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How combat can ruin the entire game

Stephan Hornick

Community Goblin
Staff member
Wizard of Adventure
Wizard of Combat
Wizard of Story
Recently, @JohnnFour sent out his newsletter with quite an interesting title: This Ruined My Entire Game
I was instantly intrigued. He listed several personal experiences with bad combat. For those of you that don't receive his newsletter yet, for your convenience please find it below:

Szia Stephan,

I remember a combat so terrible it killed an entire campaign for me.
We were mid-level and crawling through caverns and twisty passages.
Suddenly, the GM demanded initiative rolls and we were in combat.

The encounter was terrible. It had no story or fulfilling purpose.
As with most bad combats, we were forced to fight to the last hit point.
And thanks to the crappy CombatScape and slow player turns, the battle took two agonizing hours.
That was time wasted accomplishing nothing.
The foes were dumb but had so many hit points we had to keep whacking until they went down.
Roll attack. Do damage. Move a few feet. Repeat.
And not just repeat once. Repeat for two mind-numbing hours.
So...we finally win....and…

...Moments later trigger another long, boring, meaningless, terrible combat!

I couldn't believe it. An entire session in the toilet because of unending slugfests.
I excused myself from that campaign and never looked back.

So here's the thing, I don't want this to happen to you. I don't want your players to quit out of pure frustration over terrible combats.

Instead, we want our players cheering and hollering and chucking their dice around with glee as each round gets everyone dying to find out what happens next (pun intended!).

Has this ever happened to you?

Has a combat been so un-fun that you felt like quitting?

If you have a moment, hit reply and tell me why it made you want to quit.

Cheers,
Johnn Four
Have more fun at every game!
This is just part one of many lessons you would learn in the Wizard of Combat workshop.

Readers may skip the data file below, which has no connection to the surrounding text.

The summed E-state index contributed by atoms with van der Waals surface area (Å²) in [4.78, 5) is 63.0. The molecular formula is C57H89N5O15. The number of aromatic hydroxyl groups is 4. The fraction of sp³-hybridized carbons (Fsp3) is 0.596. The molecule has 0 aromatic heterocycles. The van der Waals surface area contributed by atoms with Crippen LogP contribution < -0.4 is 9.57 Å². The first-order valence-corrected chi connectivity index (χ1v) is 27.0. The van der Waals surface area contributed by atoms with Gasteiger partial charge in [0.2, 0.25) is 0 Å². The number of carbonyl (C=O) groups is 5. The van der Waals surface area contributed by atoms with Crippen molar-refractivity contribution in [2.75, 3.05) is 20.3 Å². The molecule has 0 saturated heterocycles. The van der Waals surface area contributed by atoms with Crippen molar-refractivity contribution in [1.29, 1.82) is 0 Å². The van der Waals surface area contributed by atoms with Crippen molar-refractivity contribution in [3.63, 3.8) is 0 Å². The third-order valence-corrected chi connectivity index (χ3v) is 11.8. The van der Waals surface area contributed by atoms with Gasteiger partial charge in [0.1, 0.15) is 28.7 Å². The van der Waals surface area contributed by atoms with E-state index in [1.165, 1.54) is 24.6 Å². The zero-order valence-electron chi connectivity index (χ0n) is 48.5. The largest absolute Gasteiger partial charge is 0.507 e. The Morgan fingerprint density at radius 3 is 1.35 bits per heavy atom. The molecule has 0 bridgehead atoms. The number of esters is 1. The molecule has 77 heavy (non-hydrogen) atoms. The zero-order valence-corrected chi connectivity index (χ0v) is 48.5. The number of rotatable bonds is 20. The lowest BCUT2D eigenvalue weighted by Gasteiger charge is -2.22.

If you are interested, please see the whole announcement here.

So, I talked with Johnn about it a bit, and we decided to open a new thread to collect your opinions.

This was my answer:


Combat CAN be boring. But Combat can also be the best experience in RPs. It all depends on the GM and the players.

Even if I just shortly brainstorm, I find quite a list of reasons for quitting the game after bad combat:
  • Combat that is unavoidable
  • Combat that cannot be avoided later on (unintelligent monsters that somehow want to absolutely kill the PCs for no reason). Solution: humans etc. you can talk to and where motivation becomes clear, monsters/critters where motivation for fighting is clear
  • Whacking instead of fighting (without advantages that can be used, no tactics, no ideas, no situational stuff that can be used, unreasonable amount of armor and hp, hard to hit monsters and PCs)
  • Slow, uninteresting combat descriptions
  • Describing actions and visuals instead of all senses and impressions, stakes and fears
  • Players who don’t want to describe
  • Players and GMs who are totally uncreative
  • GMs that always say no
  • GMs that just love the NPCs or monsters more than the PCs
  • GMs that have not planned anything else than combat
  • Players or GMs that take too long
  • Players or GMs that take too long to look up rules
  • HP grinding instead of atmospheric rush of emotions
  • Monotonous moments
  • Endless monologues
  • Endless fights although the outcome is already clear for all (why doesn’t the GM skip this part?)
  • GMs who have totally misread the players’ interests and what they find fun
  • Unmotivated GMs
  • Players who rush through everything, often playing alone with the GM, not giving the others a chance to get into roleplay because they absolutely must reach the end boss in this session
  • Players who decide what other PCs are going to do
  • Players who’s PCs are “always prepaired as best they could”
  • Players who argue
  • Players who don’t want to immerse in the game
  • Players who don’t want to put their PCs into danger
  • Players who complain when their PCs get a scratch
  • Players who throw everything down frustrated when there is a little setback for their PCs
  • Players who always compare with other PCs and get easily frustrated
  • Players who are rude to other players or the GM (including swearing)
  • GMs and Players who expect and want only specific genres/moods/scenarios and are frustrated with anything else
  • GMs or Players who don’t talk about their feelings when there is something nagging them in other players' PCs (minmaxing, multiclassing, moral, roleplay, whatever)

  • But really, this is not limited to combat situations… this happens in all aspects of the game

I guess, I could go on for hours.
Of course, I don't want to quit the game.
But I think we as GMs should be careful to avoid at least most of the above points (unless of course your players like exactly that).

What do you think can ruin the game for you?
 

JochenL

CL Byte Sprite
Staff member
Wizard of Adventure
Beta-Tester
Gamer Lifestyle
Wizard of Combat
Wizard of Story
What do you think can ruin the game for you?
  • Handwaving
  • Committing to rules but ignoring them
  • Good rolls having no effects, not even a little bit of insight
  • Constantly going out of and back into character
  • Pointlessly discussing options and then nevertheless stumping in head over heels
  • Taking undue control of my or any other character
  • Preaching one way, living another
 

JohnnFour

Game Master